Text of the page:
20150313, 19:14  #1 
Sep 2011
3·19 Posts 
Some ideas regarding NFS...
If the ring produced by NFS is not a UFD, then the square produced in the ring can be factored in different ways. I was thinking, is it possible to use these different factorizations to produce different congruent squares? I believe, to implement such an algorithm, these questions must be answered:
1. How often will multiple square roots happen? Is this a rare phenomenon? 2. How will the different square roots be found? 3. How much will this reduce the runtime of the algorithm? I believe this will halve the size of numbers to be sieved, since there is no rational side. If we do this on (S)NFS with polynomial f(x), then finding a square with two different roots will allows us to factor any number whose poly is f(x), since the square can always be reused. Last fiddled with by paul0 on 20150313 at 20:04 
20150313, 23:00  #2 
Tribal Bullet
Oct 2004
2·5^{2}·71 Posts 
The congruence of squares is technically a congruence of square integers modulo the number to be factored, not squares of number field elements. So there's always going to be a rational side that forms one half of the congruence you need.

20150314, 00:18  #3  
Sep 2011
111001_{2} Posts 
Quote:
let β = 11+3i. φ(11+3i) = 11+3*46 = 127 mod 2117 Using the homomorphism and factoring 11+3i in different ways, we can generate many more numbers that are congruent to 127 mod 2117: φ(1+i) * φ(1+2i) * φ(2+3i) = (1+46) (1+2*46) (2+3*46) = 611940 = 127 mod 2117 φ(1+3i) * φ(2+3i) = (1+3*46) * (2+3*46) = 19180 = 127 mod 2117 So, I've created congruences without a rational side by taking the different ways that β factors in Z[i] (an actual factorization would use 13+84i = (4+i)*(8+19i)). I was thinking, if it was possible to create a congruence of squares this way? As in my previous post, what if β is a square in Z[α] and it factors into different square roots because the ring is not a UFD, then use those square roots to create a congruence in squares like this: let β = γ^{2}, β = λ^{2} (the 2nd square root) So we have: φ(β) = φ(β) mod n factoring β on both sides in different ways: φ(γ) * φ(γ) = φ(λ) * φ(λ) mod n Last fiddled with by paul0 on 20150314 at 00:19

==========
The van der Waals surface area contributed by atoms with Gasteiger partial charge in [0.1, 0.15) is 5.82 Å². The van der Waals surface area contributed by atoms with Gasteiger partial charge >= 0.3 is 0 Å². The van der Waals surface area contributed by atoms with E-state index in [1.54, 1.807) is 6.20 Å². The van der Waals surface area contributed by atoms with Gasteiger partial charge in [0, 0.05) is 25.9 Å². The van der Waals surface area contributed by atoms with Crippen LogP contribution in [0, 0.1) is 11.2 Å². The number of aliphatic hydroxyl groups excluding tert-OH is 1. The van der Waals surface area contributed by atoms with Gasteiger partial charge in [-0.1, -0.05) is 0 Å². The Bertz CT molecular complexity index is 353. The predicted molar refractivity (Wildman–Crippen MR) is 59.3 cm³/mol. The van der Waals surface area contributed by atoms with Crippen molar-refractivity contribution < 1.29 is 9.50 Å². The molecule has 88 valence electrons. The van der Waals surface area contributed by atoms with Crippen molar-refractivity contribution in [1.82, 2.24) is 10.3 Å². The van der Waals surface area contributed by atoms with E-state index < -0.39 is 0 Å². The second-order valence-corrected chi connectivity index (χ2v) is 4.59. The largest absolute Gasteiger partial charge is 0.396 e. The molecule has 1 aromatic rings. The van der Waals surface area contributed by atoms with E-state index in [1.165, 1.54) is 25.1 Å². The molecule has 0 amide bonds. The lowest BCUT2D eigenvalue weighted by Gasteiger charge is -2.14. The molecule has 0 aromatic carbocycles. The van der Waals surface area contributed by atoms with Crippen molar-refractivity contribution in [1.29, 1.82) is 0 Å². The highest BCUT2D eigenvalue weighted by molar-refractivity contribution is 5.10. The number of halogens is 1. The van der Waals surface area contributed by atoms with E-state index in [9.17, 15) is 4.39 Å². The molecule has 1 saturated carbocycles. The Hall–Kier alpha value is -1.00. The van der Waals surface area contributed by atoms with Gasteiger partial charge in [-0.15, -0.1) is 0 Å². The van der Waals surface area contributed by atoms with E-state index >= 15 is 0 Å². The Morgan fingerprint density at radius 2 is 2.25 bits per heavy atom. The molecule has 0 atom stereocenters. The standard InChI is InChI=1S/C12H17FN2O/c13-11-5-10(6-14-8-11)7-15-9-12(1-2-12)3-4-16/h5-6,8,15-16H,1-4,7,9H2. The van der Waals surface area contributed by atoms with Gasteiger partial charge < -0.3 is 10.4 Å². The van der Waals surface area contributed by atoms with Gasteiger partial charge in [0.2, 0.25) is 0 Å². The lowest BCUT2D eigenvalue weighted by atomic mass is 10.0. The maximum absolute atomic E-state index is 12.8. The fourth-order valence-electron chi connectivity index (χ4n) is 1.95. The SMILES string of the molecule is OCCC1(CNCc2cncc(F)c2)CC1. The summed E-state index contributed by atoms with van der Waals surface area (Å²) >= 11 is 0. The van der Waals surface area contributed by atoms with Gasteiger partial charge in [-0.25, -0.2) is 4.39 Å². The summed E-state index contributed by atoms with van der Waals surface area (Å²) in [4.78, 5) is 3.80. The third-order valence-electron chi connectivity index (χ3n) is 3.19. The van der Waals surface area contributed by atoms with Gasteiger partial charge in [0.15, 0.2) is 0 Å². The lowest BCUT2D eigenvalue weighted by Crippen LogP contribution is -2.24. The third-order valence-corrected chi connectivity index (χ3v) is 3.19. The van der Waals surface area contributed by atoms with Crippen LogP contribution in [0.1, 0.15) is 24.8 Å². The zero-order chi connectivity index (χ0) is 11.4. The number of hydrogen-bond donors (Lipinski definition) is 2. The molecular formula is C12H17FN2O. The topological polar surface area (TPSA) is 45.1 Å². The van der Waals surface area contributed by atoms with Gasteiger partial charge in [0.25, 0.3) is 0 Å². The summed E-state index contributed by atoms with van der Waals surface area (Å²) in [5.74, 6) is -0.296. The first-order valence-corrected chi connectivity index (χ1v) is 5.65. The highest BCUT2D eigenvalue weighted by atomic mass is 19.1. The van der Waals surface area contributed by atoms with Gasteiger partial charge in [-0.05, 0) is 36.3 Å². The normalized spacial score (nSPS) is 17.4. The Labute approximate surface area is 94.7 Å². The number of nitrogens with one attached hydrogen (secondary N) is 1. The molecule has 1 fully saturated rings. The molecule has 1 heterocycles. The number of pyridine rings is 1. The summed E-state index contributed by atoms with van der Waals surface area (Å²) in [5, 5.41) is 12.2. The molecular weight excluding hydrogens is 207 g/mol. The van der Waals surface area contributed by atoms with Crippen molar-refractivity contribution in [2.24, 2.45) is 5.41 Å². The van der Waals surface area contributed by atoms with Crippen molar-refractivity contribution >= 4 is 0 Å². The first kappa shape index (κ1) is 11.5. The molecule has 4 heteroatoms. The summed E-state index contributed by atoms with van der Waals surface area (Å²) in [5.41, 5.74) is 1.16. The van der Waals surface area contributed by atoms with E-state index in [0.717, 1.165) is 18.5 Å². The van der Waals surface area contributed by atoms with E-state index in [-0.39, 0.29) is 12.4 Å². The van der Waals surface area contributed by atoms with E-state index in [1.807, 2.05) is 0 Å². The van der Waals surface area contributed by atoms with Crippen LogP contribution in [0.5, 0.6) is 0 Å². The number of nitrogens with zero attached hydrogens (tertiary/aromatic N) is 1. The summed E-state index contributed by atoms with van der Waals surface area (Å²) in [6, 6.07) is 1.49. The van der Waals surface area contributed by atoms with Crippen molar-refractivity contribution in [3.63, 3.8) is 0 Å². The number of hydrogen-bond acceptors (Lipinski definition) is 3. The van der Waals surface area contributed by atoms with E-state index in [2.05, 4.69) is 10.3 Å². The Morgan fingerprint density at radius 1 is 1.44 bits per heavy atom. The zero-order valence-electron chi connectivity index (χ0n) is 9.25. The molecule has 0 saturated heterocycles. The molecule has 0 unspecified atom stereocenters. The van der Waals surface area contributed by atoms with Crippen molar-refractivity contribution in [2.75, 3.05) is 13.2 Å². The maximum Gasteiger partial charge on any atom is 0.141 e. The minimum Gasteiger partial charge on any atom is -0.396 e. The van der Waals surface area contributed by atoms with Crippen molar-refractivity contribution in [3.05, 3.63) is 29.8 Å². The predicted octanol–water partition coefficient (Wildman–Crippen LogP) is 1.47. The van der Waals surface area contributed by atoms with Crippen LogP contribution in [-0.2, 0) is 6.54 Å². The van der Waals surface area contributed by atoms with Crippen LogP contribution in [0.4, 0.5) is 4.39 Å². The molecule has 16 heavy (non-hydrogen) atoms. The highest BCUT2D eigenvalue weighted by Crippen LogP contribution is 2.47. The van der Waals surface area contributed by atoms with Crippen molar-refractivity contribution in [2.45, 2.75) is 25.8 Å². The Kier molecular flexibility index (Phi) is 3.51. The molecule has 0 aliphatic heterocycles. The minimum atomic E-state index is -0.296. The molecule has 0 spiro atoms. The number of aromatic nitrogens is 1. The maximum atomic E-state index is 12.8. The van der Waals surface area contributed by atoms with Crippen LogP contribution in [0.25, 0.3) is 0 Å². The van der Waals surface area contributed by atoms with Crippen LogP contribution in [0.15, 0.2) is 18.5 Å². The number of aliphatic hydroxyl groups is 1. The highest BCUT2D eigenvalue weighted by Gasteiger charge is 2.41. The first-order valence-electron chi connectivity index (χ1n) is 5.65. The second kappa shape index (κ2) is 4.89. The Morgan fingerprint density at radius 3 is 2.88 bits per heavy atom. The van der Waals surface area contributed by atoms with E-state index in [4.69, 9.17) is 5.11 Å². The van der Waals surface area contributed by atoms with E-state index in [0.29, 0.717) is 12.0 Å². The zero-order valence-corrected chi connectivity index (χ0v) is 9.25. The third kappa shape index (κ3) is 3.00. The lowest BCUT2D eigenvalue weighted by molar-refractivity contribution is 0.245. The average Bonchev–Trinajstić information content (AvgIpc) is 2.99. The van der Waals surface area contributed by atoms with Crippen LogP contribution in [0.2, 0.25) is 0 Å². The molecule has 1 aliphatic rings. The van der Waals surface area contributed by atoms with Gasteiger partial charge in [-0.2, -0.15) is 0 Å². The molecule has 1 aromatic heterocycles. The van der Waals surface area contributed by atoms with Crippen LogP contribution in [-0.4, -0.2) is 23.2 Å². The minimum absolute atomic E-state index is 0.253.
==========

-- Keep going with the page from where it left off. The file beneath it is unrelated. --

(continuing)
20150314, 19:55  #4 
Sep 2011
3·19 Posts 
Still playing around with this...
An actual factorization choose (4+i) and (8+19i) as relations form a square since: (4+m)*(8+19m) = 210^{2} (4+i)*(8+19i) = 13+84i = (7+6i)^{2} So, (7+6i)^{2} and (4+i)*(8+19i) are just two different ways to factor 13+84i. Using the homomorphism: φ(13+84i) = 1760 mod 2117 Because the homomorphism is multiplicative, we can factor 13+84i and the congruence still works: φ(4+i)*φ(8+19i) = 210^{2} = 1760 mod 2117 and: φ (7+6i) = 283^{2} = 1760 mod 2117 so: 283^{2} = 210^{2} = 1760 mod 2117 which factors 2117. Consider a 4th power: β = γ^{4} and we have two different ways of factoring β: β = γ^{2}* γ^{2} and β = γ*γ*γ*γ So we have: φ(γ^{2}) * φ(γ^{2}) = φ(γ) * φ(γ) * φ(γ) * φ(γ) mod n (in Z[i], an example is 6887 + 2184i = (13 + 84i)*(13 + 84i) = (7 + 6i)^{4}) This gives us an easy way of constructing a congruence of squares. The congruence works, I always get a trivial factor. Why? What makes it different from the previous example? Both just finds different factorizations of an element in the ring. I apologize if I have a blatant misunderstanding of this, but I there is nowhere else to ask, really. Last fiddled with by paul0 on 20150314 at 19:57 
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